When a user taps a telephone link in a webpage, iOS displays an alert asking if the user really wants to dial the phone number and initiates dialing if the user accepts. When a user opens a URL with the tel scheme in a native app, iOS does not display an alert and initiates dialing without further prompting the user.

So if I click the link in Safari I get the prompt asking me to confirm my action, if I click the link in a native app’s webView it doesn’t ask and performs the action right away (makes the call).

Do people read documentation?

No. And it’s bad.

I instantly assumed people do read documentation so there was no way a big player like Facebook, Twitter, Google, LinkedIn, etc. would do such a silly mistake… but I was wrong.


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  1. Nice!

What the jihadists who bought “Islam for Dummies” on Amazon tell us about radicalisation

Posted on August 22nd, 2014 at 13:51 by John Sinteur in category: batshitinsane

[Quote]:

Can you guess which books the wannabe jihadists Yusuf Sarwar and Mohammed Ahmed ordered online from Amazon before they set out from Birmingham to fight in Syria last May? A copy of Milestones by the Egyptian Islamist Sayyid Qutb? No. How about Messages to the World: the Statements of Osama Bin Laden? Guess again. Wait, The Anarchist Cookbook, right? Wrong.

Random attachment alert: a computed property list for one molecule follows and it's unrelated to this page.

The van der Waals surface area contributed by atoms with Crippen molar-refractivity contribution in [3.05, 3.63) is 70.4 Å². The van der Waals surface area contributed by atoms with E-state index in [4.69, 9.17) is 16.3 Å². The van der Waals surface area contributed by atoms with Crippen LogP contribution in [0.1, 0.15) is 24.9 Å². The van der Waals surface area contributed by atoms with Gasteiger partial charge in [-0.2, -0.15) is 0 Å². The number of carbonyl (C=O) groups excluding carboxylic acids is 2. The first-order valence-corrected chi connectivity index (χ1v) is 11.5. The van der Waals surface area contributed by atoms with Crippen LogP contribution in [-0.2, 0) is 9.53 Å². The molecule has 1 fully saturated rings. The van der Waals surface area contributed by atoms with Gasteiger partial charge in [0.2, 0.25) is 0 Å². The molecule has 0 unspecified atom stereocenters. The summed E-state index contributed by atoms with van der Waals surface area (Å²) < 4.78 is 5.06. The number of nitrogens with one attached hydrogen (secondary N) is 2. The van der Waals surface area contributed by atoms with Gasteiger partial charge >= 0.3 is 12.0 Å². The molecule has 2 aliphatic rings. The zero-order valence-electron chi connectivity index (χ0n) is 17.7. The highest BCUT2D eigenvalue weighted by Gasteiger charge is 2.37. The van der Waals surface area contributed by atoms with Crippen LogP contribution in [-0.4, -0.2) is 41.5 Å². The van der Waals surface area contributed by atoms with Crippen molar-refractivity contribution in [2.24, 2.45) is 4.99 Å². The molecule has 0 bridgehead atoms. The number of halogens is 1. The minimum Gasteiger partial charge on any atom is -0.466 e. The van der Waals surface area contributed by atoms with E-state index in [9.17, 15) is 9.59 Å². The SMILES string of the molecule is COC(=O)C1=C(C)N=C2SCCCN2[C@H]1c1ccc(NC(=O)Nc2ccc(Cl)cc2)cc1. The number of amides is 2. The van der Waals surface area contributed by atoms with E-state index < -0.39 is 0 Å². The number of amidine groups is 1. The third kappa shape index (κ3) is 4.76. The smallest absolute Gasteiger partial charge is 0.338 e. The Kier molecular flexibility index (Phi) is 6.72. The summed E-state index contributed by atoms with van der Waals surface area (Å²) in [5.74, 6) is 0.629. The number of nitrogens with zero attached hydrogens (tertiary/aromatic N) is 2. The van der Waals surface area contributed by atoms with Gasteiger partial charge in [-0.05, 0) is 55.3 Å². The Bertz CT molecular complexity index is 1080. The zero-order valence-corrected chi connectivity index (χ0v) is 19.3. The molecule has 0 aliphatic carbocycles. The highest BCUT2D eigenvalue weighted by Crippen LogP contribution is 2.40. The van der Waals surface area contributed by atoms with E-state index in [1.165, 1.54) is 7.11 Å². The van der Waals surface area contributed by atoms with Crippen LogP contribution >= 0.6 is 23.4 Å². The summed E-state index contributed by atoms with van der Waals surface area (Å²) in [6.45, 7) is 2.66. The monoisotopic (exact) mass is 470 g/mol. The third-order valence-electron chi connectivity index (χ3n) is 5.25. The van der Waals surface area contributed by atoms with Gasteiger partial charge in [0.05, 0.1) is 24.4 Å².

Sarwar and Ahmed, both of whom pleaded guilty to terrorism offences last month, purchased Islam for Dummies and The Koran for Dummies. You could not ask for better evidence to bolster the argument that the 1,400-year-old Islamic faith has little to do with the modern jihadist movement. The swivel-eyed young men who take sadistic pleasure in bombings and beheadings may try to justify their violence with recourse to religious rhetoric – think the killers of Lee Rigby screaming “Allahu Akbar” at their trial; think of Islamic State beheading the photojournalist James Foley as part of its “holy war” – but religious fervour isn’t what motivates most of them.

In 2008, a classified briefing note on radicalisation, prepared by MI5’s behavioural science unit, was leaked to the Guardian. It revealed that, “far from being religious zealots, a large number of those involved in terrorism do not practise their faith regularly. Many lack religious literacy and could . . . be regarded as religious novices.” The analysts concluded that “a well-established religious identity actually protects against violent radicalisation”, the newspaper said.


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  1. We all know that most Muslims are just innocent lambs caught in an evil world controlled by the Great Satan.
    But now we have proof that all of the Islamic Jihadists are really just English football hooligans on holiday.
    So naturally we can blame all of the death and violence in the Muslim world on the English (and by extension the US and the rest of Dar al-Harb.)

  2. In retrospect, I’d say the Crusades _were_ a bit of a mistake.